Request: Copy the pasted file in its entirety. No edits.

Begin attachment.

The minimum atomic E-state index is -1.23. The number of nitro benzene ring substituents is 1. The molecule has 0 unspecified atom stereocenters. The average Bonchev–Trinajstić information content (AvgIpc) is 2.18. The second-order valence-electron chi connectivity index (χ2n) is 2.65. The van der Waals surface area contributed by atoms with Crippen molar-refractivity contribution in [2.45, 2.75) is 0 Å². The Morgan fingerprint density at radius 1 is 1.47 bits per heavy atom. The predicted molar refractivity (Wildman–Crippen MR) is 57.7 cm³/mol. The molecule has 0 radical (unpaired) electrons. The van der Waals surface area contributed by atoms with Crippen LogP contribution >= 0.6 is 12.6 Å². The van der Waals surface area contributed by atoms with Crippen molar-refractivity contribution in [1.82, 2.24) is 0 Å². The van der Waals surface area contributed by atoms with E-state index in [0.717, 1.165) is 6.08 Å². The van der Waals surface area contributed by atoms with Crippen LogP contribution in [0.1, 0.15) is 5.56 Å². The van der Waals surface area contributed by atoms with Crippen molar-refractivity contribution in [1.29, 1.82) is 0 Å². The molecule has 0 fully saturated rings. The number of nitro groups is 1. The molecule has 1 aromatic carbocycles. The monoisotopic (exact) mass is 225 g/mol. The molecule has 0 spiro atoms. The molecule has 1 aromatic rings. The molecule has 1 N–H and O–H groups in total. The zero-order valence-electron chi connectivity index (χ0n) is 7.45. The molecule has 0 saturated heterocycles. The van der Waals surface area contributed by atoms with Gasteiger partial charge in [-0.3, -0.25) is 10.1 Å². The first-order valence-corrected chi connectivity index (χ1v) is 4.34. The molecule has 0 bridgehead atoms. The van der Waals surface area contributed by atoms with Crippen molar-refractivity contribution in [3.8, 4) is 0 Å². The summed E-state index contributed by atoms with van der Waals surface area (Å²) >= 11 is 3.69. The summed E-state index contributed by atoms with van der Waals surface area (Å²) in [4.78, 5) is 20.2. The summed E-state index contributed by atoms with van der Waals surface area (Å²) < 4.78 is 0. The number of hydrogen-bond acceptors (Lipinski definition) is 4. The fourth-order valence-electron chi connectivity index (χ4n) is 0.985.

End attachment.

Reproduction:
The minimum atomic E-state index is -1.23. The number of nitro benzene ring substituents is 1. The molecule has 0 unspecified atom stereocenters. The average Bonchev–Trinajstić information content (AvgIpc) is 2.18. The second-order valence-electron chi connectivity index (χ2n) is 2.65. The van der Waals surface area contributed by atoms with Crippen molar-refractivity contribution in [2.45, 2.75) is 0 Å². The Morgan fingerprint density at radius 1 is 1.47 bits per heavy atom. The predicted molar refractivity (Wildman–Crippen MR) is 57.7 cm³/mol. The molecule has 0 radical (unpaired) electrons. The van der Waals surface area contributed by atoms with Crippen LogP contribution >= 0.6 is 12.6 Å². The van der Waals surface area contributed by atoms with Crippen molar-refractivity contribution in [1.82, 2.24) is 0 Å². The van der Waals surface area contributed by atoms with E-state index in [0.717, 1.165) is 6.08 Å². The van der Waals surface area contributed by atoms with Crippen LogP contribution in [0.1, 0.15) is 5.56 Å². The van der Waals surface area contributed by atoms with Crippen molar-refractivity contribution in [1.29, 1.82) is 0 Å². The molecule has 0 fully saturated rings. The number of nitro groups is 1. The molecule has 1 aromatic carbocycles. The monoisotopic (exact) mass is 225 g/mol. The molecule has 0 spiro atoms. The molecule has 1 aromatic rings. The molecule has 1 N–H and O–H groups in total. The zero-order valence-electron chi connectivity index (χ0n) is 7.45. The molecule has 0 saturated heterocycles. The van der Waals surface area contributed by atoms with Gasteiger partial charge in [-0.3, -0.25) is 10.1 Å². The first-order valence-corrected chi connectivity index (χ1v) is 4.34. The molecule has 0 bridgehead atoms. The van der Waals surface area contributed by atoms with Crippen molar-refractivity contribution in [3.8, 4) is 0 Å². The summed E-state index contributed by atoms with van der Waals surface area (Å²) >= 11 is 3.69. The summed E-state index contributed by atoms with van der Waals surface area (Å²) in [4.78, 5) is 20.2. The summed E-state index contributed by atoms with van der Waals surface area (Å²) < 4.78 is 0. The number of hydrogen-bond acceptors (Lipinski definition) is 4. The fourth-order valence-electron chi connectivity index (χ4n) is 0.985.